How to handle a problem wi/ husband


#1

Over all my marriage is in a bad place. But I want to deal with it one step at a time. How would you handle this…?

Today I told my husband I felt disrespected and unloved because he dishonored an agreement we made, again. He made excuses and I expressed hurt and anger and asked why he disrespected our agreement again. Just more excuses and I asked why he didn’t care about my feelings. His response is because I am selfish basically for expressing my feelings…his words are to me it’s “all about me, me, my feelings, and so selfish…” that is what he was saying about me. Now I know he does this because he doesn’t want to be held accountable for his selfishness and inappropriate behavior. Basically he is more excited to stir up political debate on forums than to care about or do what is right. How can I explain to him that it isn’t selfish to express my feelings? I started out acting maturely about it, of course I always manage to go down hill when he treats me badly and I too begin to act uncharitably. He basically thinks I am being selfish and treating him badly and acting like jerk if I hold him accountable or tell him how I feel. I feel like sometimes I should separate from him.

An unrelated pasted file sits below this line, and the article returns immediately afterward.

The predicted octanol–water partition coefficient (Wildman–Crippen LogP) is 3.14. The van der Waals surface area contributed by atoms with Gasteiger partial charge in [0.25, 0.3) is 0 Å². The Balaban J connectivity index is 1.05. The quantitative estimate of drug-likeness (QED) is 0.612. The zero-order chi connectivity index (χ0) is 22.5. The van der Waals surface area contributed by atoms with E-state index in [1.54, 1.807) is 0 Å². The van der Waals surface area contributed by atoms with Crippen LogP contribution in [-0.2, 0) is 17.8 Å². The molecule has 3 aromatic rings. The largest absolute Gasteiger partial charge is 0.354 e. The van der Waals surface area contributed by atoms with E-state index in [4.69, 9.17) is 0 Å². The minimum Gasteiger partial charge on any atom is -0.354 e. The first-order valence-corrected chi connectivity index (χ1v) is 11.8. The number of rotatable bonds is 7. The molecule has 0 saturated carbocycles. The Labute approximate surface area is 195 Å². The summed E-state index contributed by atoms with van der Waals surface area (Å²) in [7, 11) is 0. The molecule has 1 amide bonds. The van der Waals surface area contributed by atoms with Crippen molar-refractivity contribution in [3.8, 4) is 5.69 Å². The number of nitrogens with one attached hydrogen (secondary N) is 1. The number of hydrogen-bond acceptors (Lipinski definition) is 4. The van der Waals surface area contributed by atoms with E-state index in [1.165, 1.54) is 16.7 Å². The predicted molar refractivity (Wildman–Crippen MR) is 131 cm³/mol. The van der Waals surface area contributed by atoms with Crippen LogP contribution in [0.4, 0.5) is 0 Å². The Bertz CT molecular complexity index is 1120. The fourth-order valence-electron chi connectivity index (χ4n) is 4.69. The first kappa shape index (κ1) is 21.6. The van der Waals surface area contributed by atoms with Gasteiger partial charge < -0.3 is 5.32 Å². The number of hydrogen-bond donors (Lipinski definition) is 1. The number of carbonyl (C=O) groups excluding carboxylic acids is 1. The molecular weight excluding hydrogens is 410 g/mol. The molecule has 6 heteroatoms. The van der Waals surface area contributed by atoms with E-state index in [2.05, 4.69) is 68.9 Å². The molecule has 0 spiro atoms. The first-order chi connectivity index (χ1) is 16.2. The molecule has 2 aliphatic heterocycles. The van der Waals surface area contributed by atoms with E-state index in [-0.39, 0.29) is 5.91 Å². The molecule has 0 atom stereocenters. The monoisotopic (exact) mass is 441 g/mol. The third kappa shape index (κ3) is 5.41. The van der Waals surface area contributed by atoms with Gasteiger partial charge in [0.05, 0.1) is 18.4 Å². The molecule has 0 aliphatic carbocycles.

#2

whoa time out
there is a long way to go before even considering separation, or God forbid divorce
marriage encounter, retrouvaille, consult with our priest, visit a counsellor at Catholic Charities for referaral to a good marriage counsellor

get some help with communication strategies, which seem to be at the root of the problem you describe in OP


#3